300 houses destroyed in 'Shangri-La' Tibet village: report
A firefighter checks that no fires remain burning in the ancient Tibetan village of Dukezong in Shangri-La, China's Yunnan province, on January 11, 2014
The fire in Gyalthang -- which is situated in an area believed to be the inspiration for James Hilton's mythical Shangri-La -- flattened two thirds of the town's old centre, the Beijing Morning Post reported.
The government-run Yunnan Net news service said 242 houses, mostly wooden, were burned down in the 1,300-year-old town while a further 43 were demolished to prevent the fire from spreading.
"The damage is extremely heavy," the Yunnan report said, citing local officials who added that a final estimate of the damage was still to be made.
The town, known in Chinese as Dukezong, has become a popular tourist destination thanks to Hilton's 1933 novel "The Lost Horizon" which describes a mystical lost paradise called Shangri-La.
In 2001, officials renamed the surrounding county -- which sits in southwest China's Yunnan province -- Shangri-La as part of efforts increase visitor numbers.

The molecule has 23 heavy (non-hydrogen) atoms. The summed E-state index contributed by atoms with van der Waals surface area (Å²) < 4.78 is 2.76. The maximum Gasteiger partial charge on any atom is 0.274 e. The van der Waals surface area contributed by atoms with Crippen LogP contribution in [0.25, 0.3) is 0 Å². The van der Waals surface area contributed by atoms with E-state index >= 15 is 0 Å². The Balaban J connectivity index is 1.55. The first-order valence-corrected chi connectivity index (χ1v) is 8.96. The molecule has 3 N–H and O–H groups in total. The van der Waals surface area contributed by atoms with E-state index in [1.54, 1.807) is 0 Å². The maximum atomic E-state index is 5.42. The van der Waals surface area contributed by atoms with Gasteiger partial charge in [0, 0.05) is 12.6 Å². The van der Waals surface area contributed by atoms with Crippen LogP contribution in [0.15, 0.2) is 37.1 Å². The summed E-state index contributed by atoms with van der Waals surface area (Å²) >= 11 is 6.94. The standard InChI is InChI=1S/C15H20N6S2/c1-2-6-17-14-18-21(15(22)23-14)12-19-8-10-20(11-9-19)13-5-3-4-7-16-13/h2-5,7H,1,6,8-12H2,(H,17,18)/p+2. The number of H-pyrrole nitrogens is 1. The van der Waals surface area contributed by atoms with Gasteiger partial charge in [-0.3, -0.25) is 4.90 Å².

More than 1,000 firefighters and volunteers were deployed to tackle Saturday's blaze and photos posted on local news sites showed gigantic flames, some more than ten metres high.
There have been no reports of fatalities.
"A single fire destroyed goods I'd saved worth over 12 years worth 40 or 50 thousand yuan ($6600-$8300)," a local vendor surnamed Zhao told the state-run China news service.
"The blow to me is too large," the vendor added.
The fire in Gyalthang, which sits high on the Tibetan plateau, followed a blaze at another high-profile site of Tibetan culture -- the Buddhist Serthar institute located in the nearby province of Sichuan.
The inferno last week destroyed at least 10 structures at the institute thought to be among the largest in the world.
The cause of both fires is unknown and there have been no reports that either were started intentionally.
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